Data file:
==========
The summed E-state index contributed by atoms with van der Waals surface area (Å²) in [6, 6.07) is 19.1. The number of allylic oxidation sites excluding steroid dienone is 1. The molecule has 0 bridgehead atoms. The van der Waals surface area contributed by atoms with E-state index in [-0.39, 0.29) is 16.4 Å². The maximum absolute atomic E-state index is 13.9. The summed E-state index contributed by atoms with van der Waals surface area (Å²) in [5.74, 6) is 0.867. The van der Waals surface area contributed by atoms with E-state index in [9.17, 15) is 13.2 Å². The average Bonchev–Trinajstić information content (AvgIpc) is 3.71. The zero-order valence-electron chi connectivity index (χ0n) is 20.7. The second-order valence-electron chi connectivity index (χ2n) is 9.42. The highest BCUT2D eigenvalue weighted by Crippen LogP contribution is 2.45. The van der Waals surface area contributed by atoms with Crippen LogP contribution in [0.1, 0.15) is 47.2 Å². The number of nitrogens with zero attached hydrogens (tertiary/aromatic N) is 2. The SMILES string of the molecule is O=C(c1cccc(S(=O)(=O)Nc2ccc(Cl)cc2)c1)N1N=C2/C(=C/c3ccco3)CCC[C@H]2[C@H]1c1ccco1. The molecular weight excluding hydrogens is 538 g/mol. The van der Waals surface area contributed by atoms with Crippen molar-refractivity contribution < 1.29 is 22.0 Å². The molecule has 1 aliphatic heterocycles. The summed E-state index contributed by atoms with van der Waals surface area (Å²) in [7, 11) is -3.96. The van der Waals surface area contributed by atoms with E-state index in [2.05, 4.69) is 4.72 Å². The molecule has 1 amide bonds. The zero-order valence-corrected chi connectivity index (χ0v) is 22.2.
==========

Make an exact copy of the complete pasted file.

The summed E-state index contributed by atoms with van der Waals surface area (Å²) in [6, 6.07) is 19.1. The number of allylic oxidation sites excluding steroid dienone is 1. The molecule has 0 bridgehead atoms. The van der Waals surface area contributed by atoms with E-state index in [-0.39, 0.29) is 16.4 Å². The maximum absolute atomic E-state index is 13.9. The summed E-state index contributed by atoms with van der Waals surface area (Å²) in [5.74, 6) is 0.867. The van der Waals surface area contributed by atoms with E-state index in [9.17, 15) is 13.2 Å². The average Bonchev–Trinajstić information content (AvgIpc) is 3.71. The zero-order valence-electron chi connectivity index (χ0n) is 20.7. The second-order valence-electron chi connectivity index (χ2n) is 9.42. The highest BCUT2D eigenvalue weighted by Crippen LogP contribution is 2.45. The van der Waals surface area contributed by atoms with Crippen LogP contribution in [0.1, 0.15) is 47.2 Å². The number of nitrogens with zero attached hydrogens (tertiary/aromatic N) is 2. The SMILES string of the molecule is O=C(c1cccc(S(=O)(=O)Nc2ccc(Cl)cc2)c1)N1N=C2/C(=C/c3ccco3)CCC[C@H]2[C@H]1c1ccco1. The molecular weight excluding hydrogens is 538 g/mol. The van der Waals surface area contributed by atoms with Crippen molar-refractivity contribution < 1.29 is 22.0 Å². The molecule has 1 aliphatic heterocycles. The summed E-state index contributed by atoms with van der Waals surface area (Å²) in [7, 11) is -3.96. The van der Waals surface area contributed by atoms with E-state index in [2.05, 4.69) is 4.72 Å². The molecule has 1 amide bonds. The zero-order valence-corrected chi connectivity index (χ0v) is 22.2.